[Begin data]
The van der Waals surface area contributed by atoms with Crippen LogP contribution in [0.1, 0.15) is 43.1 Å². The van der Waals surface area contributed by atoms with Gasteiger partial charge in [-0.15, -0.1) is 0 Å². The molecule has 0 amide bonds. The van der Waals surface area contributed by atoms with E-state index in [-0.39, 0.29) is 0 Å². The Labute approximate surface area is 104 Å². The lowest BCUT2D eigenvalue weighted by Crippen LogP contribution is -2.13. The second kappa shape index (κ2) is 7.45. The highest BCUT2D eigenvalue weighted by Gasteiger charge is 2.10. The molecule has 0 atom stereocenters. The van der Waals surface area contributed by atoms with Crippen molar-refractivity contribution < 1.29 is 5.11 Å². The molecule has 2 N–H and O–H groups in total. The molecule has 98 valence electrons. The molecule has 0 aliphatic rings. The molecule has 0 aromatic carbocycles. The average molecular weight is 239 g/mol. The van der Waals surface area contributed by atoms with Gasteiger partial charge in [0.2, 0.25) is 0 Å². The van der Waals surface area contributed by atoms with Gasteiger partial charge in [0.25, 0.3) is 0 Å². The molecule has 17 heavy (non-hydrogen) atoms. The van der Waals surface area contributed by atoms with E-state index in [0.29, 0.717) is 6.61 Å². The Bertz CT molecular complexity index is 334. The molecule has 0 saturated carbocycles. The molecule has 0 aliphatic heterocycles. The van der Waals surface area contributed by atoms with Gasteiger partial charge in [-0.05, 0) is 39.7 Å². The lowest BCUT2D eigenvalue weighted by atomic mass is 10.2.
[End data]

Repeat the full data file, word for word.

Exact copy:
The van der Waals surface area contributed by atoms with Crippen LogP contribution in [0.1, 0.15) is 43.1 Å². The van der Waals surface area contributed by atoms with Gasteiger partial charge in [-0.15, -0.1) is 0 Å². The molecule has 0 amide bonds. The van der Waals surface area contributed by atoms with E-state index in [-0.39, 0.29) is 0 Å². The Labute approximate surface area is 104 Å². The lowest BCUT2D eigenvalue weighted by Crippen LogP contribution is -2.13. The second kappa shape index (κ2) is 7.45. The highest BCUT2D eigenvalue weighted by Gasteiger charge is 2.10. The molecule has 0 atom stereocenters. The van der Waals surface area contributed by atoms with Crippen molar-refractivity contribution < 1.29 is 5.11 Å². The molecule has 2 N–H and O–H groups in total. The molecule has 98 valence electrons. The molecule has 0 aliphatic rings. The molecule has 0 aromatic carbocycles. The average molecular weight is 239 g/mol. The van der Waals surface area contributed by atoms with Gasteiger partial charge in [0.2, 0.25) is 0 Å². The van der Waals surface area contributed by atoms with Gasteiger partial charge in [0.25, 0.3) is 0 Å². The molecule has 17 heavy (non-hydrogen) atoms. The van der Waals surface area contributed by atoms with E-state index in [0.29, 0.717) is 6.61 Å². The Bertz CT molecular complexity index is 334. The molecule has 0 saturated carbocycles. The molecule has 0 aliphatic heterocycles. The van der Waals surface area contributed by atoms with Gasteiger partial charge in [-0.05, 0) is 39.7 Å². The lowest BCUT2D eigenvalue weighted by atomic mass is 10.2.